The role of self-control and cognitive functioning in educational inequalities in adolescent smoking and binge drinking

Lisa E.M. Davies, Mirte A.G. Kuipers, Marianne Junger, Anton E. Kunst

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Abstract

Background: Large differences in substance use between educational levels originate at a young age, but there is limited evidence explaining these inequalities. The aim of this study was to test whether a) smoking and binge drinking are associated with lower levels of self-control and cognitive functioning, and b) associations between educational track and smoking and binge drinking, respectively, are attenuated after controlling for self-control and cognitive functioning.

Methods: This study used cross-sectional survey data of 15 to 20-year-olds (N = 191) from low, middle, and high educational tracks. We measured regular binge drinking and regular smoking (more than once a month), cognitive functioning (cognitive ability, reaction time and memory span), and self-control. Logistic regression models were used to assess the associations between educational track and smoking and binge drinking controlled for age, gender and social disadvantage, and for self-control and cognitive functioning.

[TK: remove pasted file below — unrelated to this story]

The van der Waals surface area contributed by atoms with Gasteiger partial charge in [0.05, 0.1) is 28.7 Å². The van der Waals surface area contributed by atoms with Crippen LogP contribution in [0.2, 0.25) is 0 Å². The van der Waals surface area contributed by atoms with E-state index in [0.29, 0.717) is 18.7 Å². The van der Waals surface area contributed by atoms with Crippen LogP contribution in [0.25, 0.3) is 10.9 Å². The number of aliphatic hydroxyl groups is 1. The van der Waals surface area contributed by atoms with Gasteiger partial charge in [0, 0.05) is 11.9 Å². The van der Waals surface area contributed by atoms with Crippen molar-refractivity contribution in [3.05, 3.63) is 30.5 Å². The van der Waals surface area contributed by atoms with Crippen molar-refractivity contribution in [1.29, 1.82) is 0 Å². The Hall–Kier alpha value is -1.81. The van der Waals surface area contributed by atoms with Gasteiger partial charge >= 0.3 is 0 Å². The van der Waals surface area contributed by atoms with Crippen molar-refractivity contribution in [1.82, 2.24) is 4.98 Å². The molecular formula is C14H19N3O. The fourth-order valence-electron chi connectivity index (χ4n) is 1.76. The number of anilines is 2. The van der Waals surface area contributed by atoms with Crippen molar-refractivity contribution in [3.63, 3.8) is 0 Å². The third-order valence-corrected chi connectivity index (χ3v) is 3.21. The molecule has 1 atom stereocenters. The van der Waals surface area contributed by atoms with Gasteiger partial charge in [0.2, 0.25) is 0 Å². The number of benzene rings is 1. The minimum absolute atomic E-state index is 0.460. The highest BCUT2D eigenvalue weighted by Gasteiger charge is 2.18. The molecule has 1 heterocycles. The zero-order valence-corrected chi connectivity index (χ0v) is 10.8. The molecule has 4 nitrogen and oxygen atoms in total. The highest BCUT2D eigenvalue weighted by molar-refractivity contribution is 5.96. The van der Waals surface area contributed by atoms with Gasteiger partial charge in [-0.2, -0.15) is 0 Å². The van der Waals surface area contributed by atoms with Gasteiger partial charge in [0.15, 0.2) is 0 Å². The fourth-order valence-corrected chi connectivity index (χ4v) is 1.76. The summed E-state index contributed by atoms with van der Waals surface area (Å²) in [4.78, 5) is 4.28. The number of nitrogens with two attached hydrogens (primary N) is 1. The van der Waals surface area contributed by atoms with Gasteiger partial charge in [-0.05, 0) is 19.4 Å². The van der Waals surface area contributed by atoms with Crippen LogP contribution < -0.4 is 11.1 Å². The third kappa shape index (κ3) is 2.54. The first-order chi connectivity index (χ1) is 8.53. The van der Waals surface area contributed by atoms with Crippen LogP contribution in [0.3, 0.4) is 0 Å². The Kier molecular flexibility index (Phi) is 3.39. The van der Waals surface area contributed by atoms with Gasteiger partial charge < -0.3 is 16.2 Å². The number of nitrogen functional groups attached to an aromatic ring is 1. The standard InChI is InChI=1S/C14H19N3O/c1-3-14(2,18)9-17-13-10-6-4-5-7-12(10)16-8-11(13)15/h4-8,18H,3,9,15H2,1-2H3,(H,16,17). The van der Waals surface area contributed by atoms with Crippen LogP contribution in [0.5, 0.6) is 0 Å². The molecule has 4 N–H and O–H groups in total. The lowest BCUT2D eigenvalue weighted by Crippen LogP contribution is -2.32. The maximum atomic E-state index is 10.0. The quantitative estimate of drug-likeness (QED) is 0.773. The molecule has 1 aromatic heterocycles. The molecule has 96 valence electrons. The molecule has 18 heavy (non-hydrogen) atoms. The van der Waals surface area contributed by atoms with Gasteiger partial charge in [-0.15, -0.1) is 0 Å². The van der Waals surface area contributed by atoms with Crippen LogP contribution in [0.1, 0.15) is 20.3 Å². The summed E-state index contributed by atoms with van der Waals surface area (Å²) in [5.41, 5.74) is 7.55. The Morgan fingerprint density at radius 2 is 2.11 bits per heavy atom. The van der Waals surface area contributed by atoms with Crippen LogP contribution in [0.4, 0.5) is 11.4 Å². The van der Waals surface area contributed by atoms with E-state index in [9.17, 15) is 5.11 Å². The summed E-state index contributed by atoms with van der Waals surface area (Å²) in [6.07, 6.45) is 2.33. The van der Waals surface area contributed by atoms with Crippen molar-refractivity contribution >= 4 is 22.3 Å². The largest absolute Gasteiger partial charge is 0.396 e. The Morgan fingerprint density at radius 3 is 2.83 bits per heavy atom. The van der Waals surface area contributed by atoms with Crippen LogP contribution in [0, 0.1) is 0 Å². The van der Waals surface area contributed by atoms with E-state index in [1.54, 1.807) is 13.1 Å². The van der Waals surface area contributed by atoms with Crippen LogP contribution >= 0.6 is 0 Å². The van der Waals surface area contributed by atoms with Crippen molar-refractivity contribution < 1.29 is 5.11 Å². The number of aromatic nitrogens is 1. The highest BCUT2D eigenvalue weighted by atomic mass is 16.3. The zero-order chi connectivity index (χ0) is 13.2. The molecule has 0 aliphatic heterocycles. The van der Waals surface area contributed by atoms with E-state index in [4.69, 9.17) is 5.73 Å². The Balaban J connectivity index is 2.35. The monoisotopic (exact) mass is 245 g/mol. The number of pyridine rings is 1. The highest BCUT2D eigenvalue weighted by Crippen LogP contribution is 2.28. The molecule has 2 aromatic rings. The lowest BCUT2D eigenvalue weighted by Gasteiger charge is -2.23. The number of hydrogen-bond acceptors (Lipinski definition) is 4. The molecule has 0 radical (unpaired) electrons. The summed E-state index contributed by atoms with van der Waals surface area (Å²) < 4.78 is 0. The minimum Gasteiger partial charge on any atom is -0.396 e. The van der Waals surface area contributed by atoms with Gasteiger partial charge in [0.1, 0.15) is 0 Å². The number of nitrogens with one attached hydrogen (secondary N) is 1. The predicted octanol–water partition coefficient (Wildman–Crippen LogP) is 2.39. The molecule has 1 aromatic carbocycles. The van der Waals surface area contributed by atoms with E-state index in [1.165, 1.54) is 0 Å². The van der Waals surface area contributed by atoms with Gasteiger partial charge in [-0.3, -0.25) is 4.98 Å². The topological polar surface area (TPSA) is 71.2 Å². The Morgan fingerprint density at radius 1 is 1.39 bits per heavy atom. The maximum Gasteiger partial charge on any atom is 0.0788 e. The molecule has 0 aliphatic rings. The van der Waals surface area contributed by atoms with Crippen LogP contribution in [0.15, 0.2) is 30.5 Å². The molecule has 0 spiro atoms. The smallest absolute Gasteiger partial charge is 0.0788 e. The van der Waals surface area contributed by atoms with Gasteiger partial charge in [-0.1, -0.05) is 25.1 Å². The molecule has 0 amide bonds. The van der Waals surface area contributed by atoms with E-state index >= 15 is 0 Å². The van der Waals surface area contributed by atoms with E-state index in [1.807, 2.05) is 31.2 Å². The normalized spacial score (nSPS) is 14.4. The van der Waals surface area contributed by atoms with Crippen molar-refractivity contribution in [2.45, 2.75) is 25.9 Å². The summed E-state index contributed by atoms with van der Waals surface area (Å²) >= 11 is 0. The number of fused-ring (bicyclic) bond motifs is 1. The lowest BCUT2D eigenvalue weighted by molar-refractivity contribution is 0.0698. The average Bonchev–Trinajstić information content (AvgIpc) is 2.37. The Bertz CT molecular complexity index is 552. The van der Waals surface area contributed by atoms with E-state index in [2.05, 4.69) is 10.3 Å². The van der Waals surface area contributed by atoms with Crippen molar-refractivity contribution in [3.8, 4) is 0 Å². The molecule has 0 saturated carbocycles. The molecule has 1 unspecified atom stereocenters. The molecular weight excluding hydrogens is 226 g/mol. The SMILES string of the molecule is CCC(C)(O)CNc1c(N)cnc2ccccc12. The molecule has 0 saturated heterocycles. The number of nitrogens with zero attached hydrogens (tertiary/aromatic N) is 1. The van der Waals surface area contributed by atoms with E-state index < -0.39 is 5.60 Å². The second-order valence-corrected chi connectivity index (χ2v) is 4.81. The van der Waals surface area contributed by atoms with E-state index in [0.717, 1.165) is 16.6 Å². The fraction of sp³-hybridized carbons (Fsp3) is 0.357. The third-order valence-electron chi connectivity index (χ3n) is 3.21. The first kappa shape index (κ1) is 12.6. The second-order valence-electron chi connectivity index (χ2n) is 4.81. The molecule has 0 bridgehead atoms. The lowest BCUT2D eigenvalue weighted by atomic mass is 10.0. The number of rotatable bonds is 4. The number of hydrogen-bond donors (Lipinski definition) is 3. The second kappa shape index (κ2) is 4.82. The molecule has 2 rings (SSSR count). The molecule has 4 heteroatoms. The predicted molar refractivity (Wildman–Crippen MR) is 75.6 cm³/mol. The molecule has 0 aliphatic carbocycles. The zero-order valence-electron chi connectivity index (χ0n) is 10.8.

Results: According to models that controlled for age, gender and social disadvantage only, respondents in the low educational track were more likely to drink heavily (OR = 3.25, 95% CI = 1.48–7.17) and smoke (OR = 5.74, 95% CI = 2.31–14.29) than adolescents in the high educational track. The association between educational track and binge drinking was hardly reduced after adjustment for self-control and cognitive ability (OR = 2.88, 95% CI = 1.09–7.62). Adjustment for self-control and cognitive functioning, especially cognitive ability, weakened the association between education and smoking (OR = 3.40, 95% CI = 1.11–10.37). However, inequalities in smoking remained significant and substantial.

Conclusions: In this study population, pre-existing variations between adolescents in terms of self-control and cognitive functioning played a minor role in educational inequalities in smoking, but not in binge drinking.
Original languageEnglish
Article number714
Number of pages9
JournalBMC public health
Volume17
DOIs
Publication statusPublished - 16 Sep 2017

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